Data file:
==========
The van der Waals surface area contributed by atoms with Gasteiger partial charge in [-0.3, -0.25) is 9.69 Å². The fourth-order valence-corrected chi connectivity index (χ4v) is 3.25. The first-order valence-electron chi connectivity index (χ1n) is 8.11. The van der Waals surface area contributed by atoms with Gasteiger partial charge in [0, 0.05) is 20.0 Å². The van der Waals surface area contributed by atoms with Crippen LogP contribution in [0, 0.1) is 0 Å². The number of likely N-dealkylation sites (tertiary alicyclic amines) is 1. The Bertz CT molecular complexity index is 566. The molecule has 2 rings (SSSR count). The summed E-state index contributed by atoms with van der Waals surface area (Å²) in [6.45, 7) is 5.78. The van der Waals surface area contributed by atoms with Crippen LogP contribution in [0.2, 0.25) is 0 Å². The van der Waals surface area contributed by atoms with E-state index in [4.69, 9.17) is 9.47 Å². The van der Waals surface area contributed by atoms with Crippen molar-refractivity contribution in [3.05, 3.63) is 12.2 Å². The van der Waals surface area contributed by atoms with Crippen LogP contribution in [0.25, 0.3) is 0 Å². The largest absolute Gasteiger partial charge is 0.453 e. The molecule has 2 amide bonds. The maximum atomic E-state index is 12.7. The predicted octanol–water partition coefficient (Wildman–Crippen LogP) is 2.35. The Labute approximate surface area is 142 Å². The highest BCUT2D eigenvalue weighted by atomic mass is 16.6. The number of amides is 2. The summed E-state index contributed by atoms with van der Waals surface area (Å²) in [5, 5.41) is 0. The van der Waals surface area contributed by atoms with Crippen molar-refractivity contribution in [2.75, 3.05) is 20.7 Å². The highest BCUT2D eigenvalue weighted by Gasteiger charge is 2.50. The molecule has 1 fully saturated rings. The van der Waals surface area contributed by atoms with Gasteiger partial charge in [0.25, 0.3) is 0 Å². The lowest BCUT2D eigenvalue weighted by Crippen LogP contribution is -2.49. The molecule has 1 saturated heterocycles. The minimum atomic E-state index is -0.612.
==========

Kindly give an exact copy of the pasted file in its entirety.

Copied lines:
The van der Waals surface area contributed by atoms with Gasteiger partial charge in [-0.3, -0.25) is 9.69 Å². The fourth-order valence-corrected chi connectivity index (χ4v) is 3.25. The first-order valence-electron chi connectivity index (χ1n) is 8.11. The van der Waals surface area contributed by atoms with Gasteiger partial charge in [0, 0.05) is 20.0 Å². The van der Waals surface area contributed by atoms with Crippen LogP contribution in [0, 0.1) is 0 Å². The number of likely N-dealkylation sites (tertiary alicyclic amines) is 1. The Bertz CT molecular complexity index is 566. The molecule has 2 rings (SSSR count). The summed E-state index contributed by atoms with van der Waals surface area (Å²) in [6.45, 7) is 5.78. The van der Waals surface area contributed by atoms with Crippen LogP contribution in [0.2, 0.25) is 0 Å². The van der Waals surface area contributed by atoms with E-state index in [4.69, 9.17) is 9.47 Å². The van der Waals surface area contributed by atoms with Crippen molar-refractivity contribution in [3.05, 3.63) is 12.2 Å². The van der Waals surface area contributed by atoms with Crippen LogP contribution in [0.25, 0.3) is 0 Å². The largest absolute Gasteiger partial charge is 0.453 e. The molecule has 2 amide bonds. The maximum atomic E-state index is 12.7. The predicted octanol–water partition coefficient (Wildman–Crippen LogP) is 2.35. The Labute approximate surface area is 142 Å². The highest BCUT2D eigenvalue weighted by atomic mass is 16.6. The number of amides is 2. The summed E-state index contributed by atoms with van der Waals surface area (Å²) in [5, 5.41) is 0. The van der Waals surface area contributed by atoms with Crippen molar-refractivity contribution in [2.75, 3.05) is 20.7 Å². The highest BCUT2D eigenvalue weighted by Gasteiger charge is 2.50. The molecule has 1 fully saturated rings. The van der Waals surface area contributed by atoms with Gasteiger partial charge in [0.25, 0.3) is 0 Å². The lowest BCUT2D eigenvalue weighted by Crippen LogP contribution is -2.49. The molecule has 1 saturated heterocycles. The minimum atomic E-state index is -0.612.